Comet 12P/Pons-Brooks outbursts continue

This is a preliminary report on the latest outburst and a comparison with previous outbursts. It is subject to updates.

The latest outburst of this very active comet occurred on the evening of 2023 November 14, just as it got dark in the UK, and we caught it on the rise. Perihelion, at q = 0.78 au, is not until 2024 April 21 so there is plenty of time for more outbursts over the next few months. This comet has a history of outbursts on previous apparitions, most occurring pre-perihelion, and so the ones that we are seeing now are not a surprise. It is likely that the discovery by Pons in 1812 and recovery by Brooks in 1883 took place when the comet was in outburst. Modern observing methods mean that we are gathering much more data now that was possible at the last return in 1954 and much of this comes from amateur observation.

We have received many observational reports from observers around the world. Images have been posted in the BAA gallery and observations submitted to the section have been archived here. This report covers astrometry and standardised photometry submitted to the section and uses data from the following observers:

Nick James, NDJ (970 & I79)
Denis Buczynski, DGB (I81)
Peter Carson, PC, (Z10)
Eliot Herman, EH

If anyone has images of the comet taken between Nov 14.5 and Nov 15.5 please contact the undersigned since these may be useful to fill in the gaps in the lightcurve below.

This was the fourth large outburst of this comet . There have also been a number of smaller amplitude outbursts of less than one magnitude. In each case it appears that the outburst is driven by a sudden release of a large volume of material (gas and dust) and its subsequent expansion into the vacuum of space surrounding the nucleus. Magnitudes in the following table are in an approximately 9 arcsec radius (36,000 km at the comet), unfiltered or V relative to Gaia G. Velocities are for expansion of the dust coma and are derived from measurements of the diameter using comphot.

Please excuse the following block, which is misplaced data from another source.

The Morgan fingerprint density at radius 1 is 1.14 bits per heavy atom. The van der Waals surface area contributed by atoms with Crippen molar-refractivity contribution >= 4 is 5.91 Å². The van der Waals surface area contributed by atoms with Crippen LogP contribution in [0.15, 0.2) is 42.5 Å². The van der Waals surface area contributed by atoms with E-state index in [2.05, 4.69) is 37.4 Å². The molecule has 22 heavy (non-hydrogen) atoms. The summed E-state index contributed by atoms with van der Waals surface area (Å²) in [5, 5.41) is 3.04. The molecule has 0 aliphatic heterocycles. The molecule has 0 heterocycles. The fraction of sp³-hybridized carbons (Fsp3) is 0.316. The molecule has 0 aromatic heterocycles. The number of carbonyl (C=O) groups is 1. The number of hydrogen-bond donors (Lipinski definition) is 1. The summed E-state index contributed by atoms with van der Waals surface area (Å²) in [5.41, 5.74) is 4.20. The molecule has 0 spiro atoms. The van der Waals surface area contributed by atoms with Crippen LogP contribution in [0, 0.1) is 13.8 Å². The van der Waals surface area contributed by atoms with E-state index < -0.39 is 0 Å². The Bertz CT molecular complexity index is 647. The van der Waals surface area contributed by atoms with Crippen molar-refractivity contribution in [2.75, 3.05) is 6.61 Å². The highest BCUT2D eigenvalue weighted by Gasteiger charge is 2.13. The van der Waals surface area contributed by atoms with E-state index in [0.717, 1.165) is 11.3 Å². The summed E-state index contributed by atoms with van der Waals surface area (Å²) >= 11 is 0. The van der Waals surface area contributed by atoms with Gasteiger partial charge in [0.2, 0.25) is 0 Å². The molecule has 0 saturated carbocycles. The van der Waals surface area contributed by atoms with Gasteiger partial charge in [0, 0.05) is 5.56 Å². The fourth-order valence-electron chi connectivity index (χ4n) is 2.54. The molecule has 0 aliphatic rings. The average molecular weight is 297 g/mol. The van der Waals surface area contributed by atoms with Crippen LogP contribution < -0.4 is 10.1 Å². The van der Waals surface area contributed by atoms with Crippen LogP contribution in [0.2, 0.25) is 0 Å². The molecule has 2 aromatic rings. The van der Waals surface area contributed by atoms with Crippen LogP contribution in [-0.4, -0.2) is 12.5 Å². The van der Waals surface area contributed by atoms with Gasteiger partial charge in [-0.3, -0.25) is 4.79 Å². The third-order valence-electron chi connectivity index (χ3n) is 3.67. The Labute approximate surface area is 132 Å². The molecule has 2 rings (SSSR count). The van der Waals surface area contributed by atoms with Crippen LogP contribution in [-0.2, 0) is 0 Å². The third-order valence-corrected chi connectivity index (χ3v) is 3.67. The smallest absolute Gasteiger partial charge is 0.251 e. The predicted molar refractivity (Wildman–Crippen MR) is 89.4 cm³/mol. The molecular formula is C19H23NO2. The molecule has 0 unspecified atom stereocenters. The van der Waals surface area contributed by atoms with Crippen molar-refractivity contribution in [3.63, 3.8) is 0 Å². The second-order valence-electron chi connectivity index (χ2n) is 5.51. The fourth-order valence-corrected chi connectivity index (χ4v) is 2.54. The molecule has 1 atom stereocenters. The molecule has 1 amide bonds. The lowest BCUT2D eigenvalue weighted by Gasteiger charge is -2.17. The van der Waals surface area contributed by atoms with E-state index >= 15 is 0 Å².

Outburst date Reference Peak Ampl Vel
r (au) Notes
2023 Jul 20.39 JBAA 133/5 11.7 5.1 201 3.89
2023 Oct 5.16 BAA 11.8 3.9 228 3.07
2023 Oct 31.48 List 11.2 3.7 194 2.76 Possibly double event, second outburst on Nov 1.40
2023 Nov 14.70 List 9.4 5.1 313 2.59

The latest outburst was a strong one and the comet brightened to a total magnitude of around 8.8. The magnitude of the bright, expanding, dust coma was around 9.4 and it was an easy visual object in a moderate telescope. The comet became bright enough that it could be imaged using a fixed camera and telephoto lens and complex structures were visible at longer focal lengths.

Photometry obtained using a 9.5 arcsec radius very shortly after the outburst commenced shows the comet brightening rapidly. Interestingly there is a change in slope of the brightening rate from 1.78 mag/hr to 2.90 mag/hr  at around 18:15 UTC. This is very obvious from the lightcurve shown in figure 1. The reason for this change of slope is unclear. It could be that the outburst was actually two events, close in time or it could be that this is something to do with the properties of the dust in the coma.  Prior to the outburst the magnitude in a 9.2 arcsec radius aperture was 14.5. The earliest observation during the outburst was a 18:00 UTC when the magnitude was around 13.7. At a rise rate of 1.8 mag/hr this implies the outburst occurred at around 17:30 UTC, i.e. 2023 Nov 14.73.

Figure 1 – Photometry obtained around 30 minutes after the outburst commenced.